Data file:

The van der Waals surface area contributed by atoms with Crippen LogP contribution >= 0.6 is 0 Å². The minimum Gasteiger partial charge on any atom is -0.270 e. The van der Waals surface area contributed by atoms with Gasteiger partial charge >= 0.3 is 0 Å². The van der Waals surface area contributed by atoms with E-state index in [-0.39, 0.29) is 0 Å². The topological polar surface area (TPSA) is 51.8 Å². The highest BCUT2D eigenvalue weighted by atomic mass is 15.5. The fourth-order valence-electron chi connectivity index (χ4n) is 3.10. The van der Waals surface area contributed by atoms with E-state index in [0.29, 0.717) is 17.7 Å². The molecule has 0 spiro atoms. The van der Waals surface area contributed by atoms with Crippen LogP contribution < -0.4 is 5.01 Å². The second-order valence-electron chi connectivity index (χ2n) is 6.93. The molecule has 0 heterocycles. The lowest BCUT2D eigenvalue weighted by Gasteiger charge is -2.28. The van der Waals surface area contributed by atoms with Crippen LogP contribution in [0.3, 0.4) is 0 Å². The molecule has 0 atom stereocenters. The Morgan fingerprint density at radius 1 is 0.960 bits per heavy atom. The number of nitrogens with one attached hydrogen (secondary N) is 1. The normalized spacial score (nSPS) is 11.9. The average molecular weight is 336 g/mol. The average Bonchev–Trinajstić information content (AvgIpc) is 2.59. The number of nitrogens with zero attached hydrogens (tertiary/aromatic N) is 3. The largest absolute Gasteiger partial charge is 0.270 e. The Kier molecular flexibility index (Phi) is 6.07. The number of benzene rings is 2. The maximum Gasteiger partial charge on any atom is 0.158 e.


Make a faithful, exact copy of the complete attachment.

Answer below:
The van der Waals surface area contributed by atoms with Crippen LogP contribution >= 0.6 is 0 Å². The minimum Gasteiger partial charge on any atom is -0.270 e. The van der Waals surface area contributed by atoms with Gasteiger partial charge >= 0.3 is 0 Å². The van der Waals surface area contributed by atoms with E-state index in [-0.39, 0.29) is 0 Å². The topological polar surface area (TPSA) is 51.8 Å². The highest BCUT2D eigenvalue weighted by atomic mass is 15.5. The fourth-order valence-electron chi connectivity index (χ4n) is 3.10. The van der Waals surface area contributed by atoms with E-state index in [0.29, 0.717) is 17.7 Å². The molecule has 0 spiro atoms. The van der Waals surface area contributed by atoms with Crippen LogP contribution < -0.4 is 5.01 Å². The second-order valence-electron chi connectivity index (χ2n) is 6.93. The molecule has 0 heterocycles. The lowest BCUT2D eigenvalue weighted by Gasteiger charge is -2.28. The van der Waals surface area contributed by atoms with Crippen LogP contribution in [0.3, 0.4) is 0 Å². The molecule has 0 atom stereocenters. The Morgan fingerprint density at radius 1 is 0.960 bits per heavy atom. The number of nitrogens with one attached hydrogen (secondary N) is 1. The normalized spacial score (nSPS) is 11.9. The average molecular weight is 336 g/mol. The average Bonchev–Trinajstić information content (AvgIpc) is 2.59. The number of nitrogens with zero attached hydrogens (tertiary/aromatic N) is 3. The largest absolute Gasteiger partial charge is 0.270 e. The Kier molecular flexibility index (Phi) is 6.07. The number of benzene rings is 2. The maximum Gasteiger partial charge on any atom is 0.158 e.